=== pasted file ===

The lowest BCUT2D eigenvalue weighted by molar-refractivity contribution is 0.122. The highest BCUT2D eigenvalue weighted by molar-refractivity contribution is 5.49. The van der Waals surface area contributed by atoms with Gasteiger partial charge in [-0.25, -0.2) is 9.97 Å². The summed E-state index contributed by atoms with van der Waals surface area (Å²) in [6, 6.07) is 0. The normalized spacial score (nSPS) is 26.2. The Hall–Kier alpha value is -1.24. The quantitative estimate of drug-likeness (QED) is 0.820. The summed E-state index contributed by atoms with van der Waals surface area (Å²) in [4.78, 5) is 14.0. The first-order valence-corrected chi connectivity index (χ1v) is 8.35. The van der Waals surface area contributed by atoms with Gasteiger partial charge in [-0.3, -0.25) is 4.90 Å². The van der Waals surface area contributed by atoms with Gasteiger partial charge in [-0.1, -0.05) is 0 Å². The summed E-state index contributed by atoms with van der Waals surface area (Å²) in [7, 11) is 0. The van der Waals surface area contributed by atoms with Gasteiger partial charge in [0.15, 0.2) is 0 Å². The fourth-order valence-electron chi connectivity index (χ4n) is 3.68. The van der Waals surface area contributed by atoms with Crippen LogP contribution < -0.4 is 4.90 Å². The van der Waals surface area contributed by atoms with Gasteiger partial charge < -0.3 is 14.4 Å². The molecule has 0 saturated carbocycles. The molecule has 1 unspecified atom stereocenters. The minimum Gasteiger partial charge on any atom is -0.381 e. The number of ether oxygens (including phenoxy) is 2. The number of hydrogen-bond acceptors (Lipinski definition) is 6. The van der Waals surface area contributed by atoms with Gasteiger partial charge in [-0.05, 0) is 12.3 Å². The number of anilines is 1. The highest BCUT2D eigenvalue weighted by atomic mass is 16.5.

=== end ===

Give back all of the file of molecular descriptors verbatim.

The lowest BCUT2D eigenvalue weighted by molar-refractivity contribution is 0.122. The highest BCUT2D eigenvalue weighted by molar-refractivity contribution is 5.49. The van der Waals surface area contributed by atoms with Gasteiger partial charge in [-0.25, -0.2) is 9.97 Å². The summed E-state index contributed by atoms with van der Waals surface area (Å²) in [6, 6.07) is 0. The normalized spacial score (nSPS) is 26.2. The Hall–Kier alpha value is -1.24. The quantitative estimate of drug-likeness (QED) is 0.820. The summed E-state index contributed by atoms with van der Waals surface area (Å²) in [4.78, 5) is 14.0. The first-order valence-corrected chi connectivity index (χ1v) is 8.35. The van der Waals surface area contributed by atoms with Gasteiger partial charge in [-0.3, -0.25) is 4.90 Å². The van der Waals surface area contributed by atoms with Gasteiger partial charge in [-0.1, -0.05) is 0 Å². The summed E-state index contributed by atoms with van der Waals surface area (Å²) in [7, 11) is 0. The van der Waals surface area contributed by atoms with Gasteiger partial charge in [0.15, 0.2) is 0 Å². The fourth-order valence-electron chi connectivity index (χ4n) is 3.68. The van der Waals surface area contributed by atoms with Crippen LogP contribution < -0.4 is 4.90 Å². The van der Waals surface area contributed by atoms with Gasteiger partial charge < -0.3 is 14.4 Å². The molecule has 0 saturated carbocycles. The molecule has 1 unspecified atom stereocenters. The minimum Gasteiger partial charge on any atom is -0.381 e. The number of ether oxygens (including phenoxy) is 2. The number of hydrogen-bond acceptors (Lipinski definition) is 6. The van der Waals surface area contributed by atoms with Gasteiger partial charge in [-0.05, 0) is 12.3 Å². The number of anilines is 1. The highest BCUT2D eigenvalue weighted by atomic mass is 16.5.